Volume 15 Supplement 1
PB.09: Clinical audit of technical recall data for blur following the introduction of the breath hold technique in breast screening
- LE Bisset1
© Bisset; licensee BioMed Central Ltd. 2013
Published: 8 November 2013
Digital mammography has increased the number of technical recall (TR) appointments due to blurred images. Within a regional breast screening unit, 177/29,314 women (0.6%) were recalled in an analogue 12-month period compared with 639/30,102 (2.12%) with digital. Current NHSBSP TR standard = 3%, target = 2% . A retrospective audit to assess breath-hold technique TR data aimed to: measure and record data for the TR's pre and post breath hold; compare these results with NHSBSP standards; and make recommendations for future practice based on these results.
Datasets gathered information that included mammographic view, radiographer, side of blur, compressed breast thickness, force and location. The data for the pre breath hold sample (8,467) and post breath hold sample (9,072) were compared. A retrospective questionnaire of mammographers' perceptions demonstrated the technique was easy and rarely added additional time.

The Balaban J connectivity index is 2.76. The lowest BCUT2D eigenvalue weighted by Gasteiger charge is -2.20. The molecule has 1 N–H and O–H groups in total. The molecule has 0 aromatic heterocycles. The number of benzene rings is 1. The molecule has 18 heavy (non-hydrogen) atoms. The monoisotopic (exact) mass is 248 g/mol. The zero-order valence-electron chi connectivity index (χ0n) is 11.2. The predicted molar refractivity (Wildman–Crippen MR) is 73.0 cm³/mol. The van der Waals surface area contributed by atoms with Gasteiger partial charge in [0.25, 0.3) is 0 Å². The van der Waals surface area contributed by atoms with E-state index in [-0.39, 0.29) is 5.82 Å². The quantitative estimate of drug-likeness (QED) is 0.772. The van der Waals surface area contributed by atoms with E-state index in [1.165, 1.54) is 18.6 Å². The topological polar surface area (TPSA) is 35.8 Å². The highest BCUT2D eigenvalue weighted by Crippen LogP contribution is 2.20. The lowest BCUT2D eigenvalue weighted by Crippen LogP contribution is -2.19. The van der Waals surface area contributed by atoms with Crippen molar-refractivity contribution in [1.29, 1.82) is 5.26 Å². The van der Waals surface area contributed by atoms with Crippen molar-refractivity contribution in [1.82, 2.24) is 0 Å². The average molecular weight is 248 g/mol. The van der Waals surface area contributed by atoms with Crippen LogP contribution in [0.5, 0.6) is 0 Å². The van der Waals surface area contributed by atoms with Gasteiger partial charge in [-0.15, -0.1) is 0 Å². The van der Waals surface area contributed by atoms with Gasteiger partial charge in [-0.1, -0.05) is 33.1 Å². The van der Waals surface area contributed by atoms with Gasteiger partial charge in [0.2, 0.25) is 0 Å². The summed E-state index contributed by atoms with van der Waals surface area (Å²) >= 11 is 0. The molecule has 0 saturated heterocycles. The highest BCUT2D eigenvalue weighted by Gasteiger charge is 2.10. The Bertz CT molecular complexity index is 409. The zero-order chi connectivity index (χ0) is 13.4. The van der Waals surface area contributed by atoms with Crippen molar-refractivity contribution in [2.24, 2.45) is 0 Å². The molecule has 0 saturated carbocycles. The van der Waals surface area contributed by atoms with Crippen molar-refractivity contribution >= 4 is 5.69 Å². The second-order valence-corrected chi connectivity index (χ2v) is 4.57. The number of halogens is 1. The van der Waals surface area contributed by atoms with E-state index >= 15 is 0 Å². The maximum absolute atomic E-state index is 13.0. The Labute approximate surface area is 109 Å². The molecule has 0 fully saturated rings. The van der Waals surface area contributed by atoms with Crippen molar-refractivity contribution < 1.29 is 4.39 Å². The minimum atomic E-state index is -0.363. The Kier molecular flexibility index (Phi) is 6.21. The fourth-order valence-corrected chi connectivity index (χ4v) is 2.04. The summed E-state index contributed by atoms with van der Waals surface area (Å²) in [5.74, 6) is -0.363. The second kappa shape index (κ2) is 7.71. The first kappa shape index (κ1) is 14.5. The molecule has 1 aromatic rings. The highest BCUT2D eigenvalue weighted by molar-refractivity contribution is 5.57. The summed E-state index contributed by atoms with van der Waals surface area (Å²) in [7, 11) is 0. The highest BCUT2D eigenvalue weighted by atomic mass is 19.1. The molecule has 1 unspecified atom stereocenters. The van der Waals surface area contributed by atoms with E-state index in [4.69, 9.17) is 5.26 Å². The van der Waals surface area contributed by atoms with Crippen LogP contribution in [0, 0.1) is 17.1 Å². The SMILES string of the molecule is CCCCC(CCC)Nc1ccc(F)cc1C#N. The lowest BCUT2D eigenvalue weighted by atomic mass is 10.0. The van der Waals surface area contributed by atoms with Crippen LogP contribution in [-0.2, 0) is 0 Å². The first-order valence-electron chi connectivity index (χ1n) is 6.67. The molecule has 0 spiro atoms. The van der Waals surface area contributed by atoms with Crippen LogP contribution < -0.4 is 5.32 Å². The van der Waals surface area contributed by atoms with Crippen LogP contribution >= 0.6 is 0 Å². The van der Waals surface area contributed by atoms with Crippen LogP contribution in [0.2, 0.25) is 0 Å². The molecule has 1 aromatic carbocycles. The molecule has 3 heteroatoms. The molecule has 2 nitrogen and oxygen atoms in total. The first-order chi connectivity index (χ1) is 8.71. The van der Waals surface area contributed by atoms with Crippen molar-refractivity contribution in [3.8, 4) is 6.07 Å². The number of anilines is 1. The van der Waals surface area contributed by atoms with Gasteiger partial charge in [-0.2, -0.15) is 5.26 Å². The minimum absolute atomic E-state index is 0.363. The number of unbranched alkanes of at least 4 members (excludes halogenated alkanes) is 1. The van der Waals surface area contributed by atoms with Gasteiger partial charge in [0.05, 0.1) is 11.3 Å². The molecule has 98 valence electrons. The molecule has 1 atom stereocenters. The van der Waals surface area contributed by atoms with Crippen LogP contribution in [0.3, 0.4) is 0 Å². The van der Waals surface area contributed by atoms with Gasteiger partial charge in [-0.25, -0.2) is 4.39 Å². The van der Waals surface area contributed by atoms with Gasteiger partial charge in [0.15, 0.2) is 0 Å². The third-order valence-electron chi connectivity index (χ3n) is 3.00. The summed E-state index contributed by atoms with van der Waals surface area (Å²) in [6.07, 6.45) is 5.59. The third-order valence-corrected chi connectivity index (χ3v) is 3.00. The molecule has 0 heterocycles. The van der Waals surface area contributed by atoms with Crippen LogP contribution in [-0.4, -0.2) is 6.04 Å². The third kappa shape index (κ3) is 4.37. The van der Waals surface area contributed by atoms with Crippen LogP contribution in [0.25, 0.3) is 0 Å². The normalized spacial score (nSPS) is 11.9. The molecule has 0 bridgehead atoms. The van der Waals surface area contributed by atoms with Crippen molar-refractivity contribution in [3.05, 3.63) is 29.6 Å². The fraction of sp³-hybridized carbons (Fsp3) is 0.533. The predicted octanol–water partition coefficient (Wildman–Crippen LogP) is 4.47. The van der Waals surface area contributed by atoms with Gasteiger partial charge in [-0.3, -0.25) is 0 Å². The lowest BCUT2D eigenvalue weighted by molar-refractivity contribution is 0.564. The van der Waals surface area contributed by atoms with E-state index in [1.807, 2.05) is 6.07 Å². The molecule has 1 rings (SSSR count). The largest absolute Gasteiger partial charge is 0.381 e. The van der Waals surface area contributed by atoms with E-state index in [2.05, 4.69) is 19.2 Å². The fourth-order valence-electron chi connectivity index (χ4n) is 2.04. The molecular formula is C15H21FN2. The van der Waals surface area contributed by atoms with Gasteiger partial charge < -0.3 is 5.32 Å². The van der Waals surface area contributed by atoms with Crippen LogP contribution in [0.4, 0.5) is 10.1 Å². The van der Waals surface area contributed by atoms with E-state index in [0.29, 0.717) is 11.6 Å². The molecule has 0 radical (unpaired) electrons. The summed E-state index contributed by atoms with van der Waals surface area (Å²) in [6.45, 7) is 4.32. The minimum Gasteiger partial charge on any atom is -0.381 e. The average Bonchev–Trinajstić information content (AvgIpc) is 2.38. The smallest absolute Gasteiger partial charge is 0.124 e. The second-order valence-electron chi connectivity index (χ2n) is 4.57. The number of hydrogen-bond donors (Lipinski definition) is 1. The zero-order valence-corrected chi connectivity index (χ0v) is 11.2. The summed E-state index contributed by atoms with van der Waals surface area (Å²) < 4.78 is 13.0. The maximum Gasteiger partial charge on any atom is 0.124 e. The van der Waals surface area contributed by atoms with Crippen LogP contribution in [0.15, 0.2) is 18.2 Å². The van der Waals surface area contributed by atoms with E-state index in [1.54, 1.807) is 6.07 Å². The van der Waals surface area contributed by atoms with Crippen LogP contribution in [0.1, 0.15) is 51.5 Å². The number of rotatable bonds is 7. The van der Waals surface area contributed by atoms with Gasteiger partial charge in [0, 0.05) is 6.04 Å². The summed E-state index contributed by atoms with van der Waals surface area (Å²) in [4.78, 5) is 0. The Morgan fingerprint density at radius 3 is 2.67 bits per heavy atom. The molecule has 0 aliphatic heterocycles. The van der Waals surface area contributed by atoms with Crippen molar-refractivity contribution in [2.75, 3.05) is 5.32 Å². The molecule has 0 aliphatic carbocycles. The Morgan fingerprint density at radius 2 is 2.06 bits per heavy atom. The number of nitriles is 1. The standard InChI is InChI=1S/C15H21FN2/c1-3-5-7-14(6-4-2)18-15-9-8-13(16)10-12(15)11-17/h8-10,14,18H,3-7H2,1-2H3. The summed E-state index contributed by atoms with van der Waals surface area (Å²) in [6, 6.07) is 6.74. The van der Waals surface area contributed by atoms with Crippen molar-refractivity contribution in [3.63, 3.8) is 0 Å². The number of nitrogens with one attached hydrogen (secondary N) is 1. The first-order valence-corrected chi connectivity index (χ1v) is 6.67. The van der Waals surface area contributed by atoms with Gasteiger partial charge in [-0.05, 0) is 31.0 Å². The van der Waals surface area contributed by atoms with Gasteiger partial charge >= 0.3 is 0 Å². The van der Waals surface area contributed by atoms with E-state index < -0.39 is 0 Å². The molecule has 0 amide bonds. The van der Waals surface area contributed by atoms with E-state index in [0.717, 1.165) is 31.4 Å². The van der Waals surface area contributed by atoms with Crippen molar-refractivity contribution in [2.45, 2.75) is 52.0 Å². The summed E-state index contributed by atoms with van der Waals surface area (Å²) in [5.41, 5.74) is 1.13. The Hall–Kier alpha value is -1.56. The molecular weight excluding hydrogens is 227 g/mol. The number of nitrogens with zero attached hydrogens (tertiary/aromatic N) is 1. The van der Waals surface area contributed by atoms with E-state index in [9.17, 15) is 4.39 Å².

Pre breath hold there were 104/8,467 recalls for blurring, and post breath hold there were 31/9,072. The results demonstrate recalls measured against the NHSBSP targets, and TRs dropped from 3.21% (above recommended practice) to 2.08% (in line with standard/almost target recommendations). This is a 69.1% reduction. Fisher's exact test and Pearson's chi-squared with Yates' continuity both produced P < 2.2 × 10-16. Both were therefore statistically significant for blur.
The breath hold technique has reduced the number of TRs for blur. Therefore, it is recommended that this technique should be adopted across the entire NHSBSP.
- NHSBSP: Consolidated Guidance on Standards for the NHSBSP. 2005, Sheffield: NHS Cancer Screening Programmes, Publication Number 60Google Scholar
This article is published under license to BioMed Central Ltd. This is an Open Access article distributed under the terms of the Creative Commons Attribution License (http://creativecommons.org/licenses/by/2.0), which permits unrestricted use, distribution, and reproduction in any medium, provided the original work is properly cited. The Creative Commons Public Domain Dedication waiver (http://creativecommons.org/publicdomain/zero/1.0/) applies to the data made available in this article, unless otherwise stated.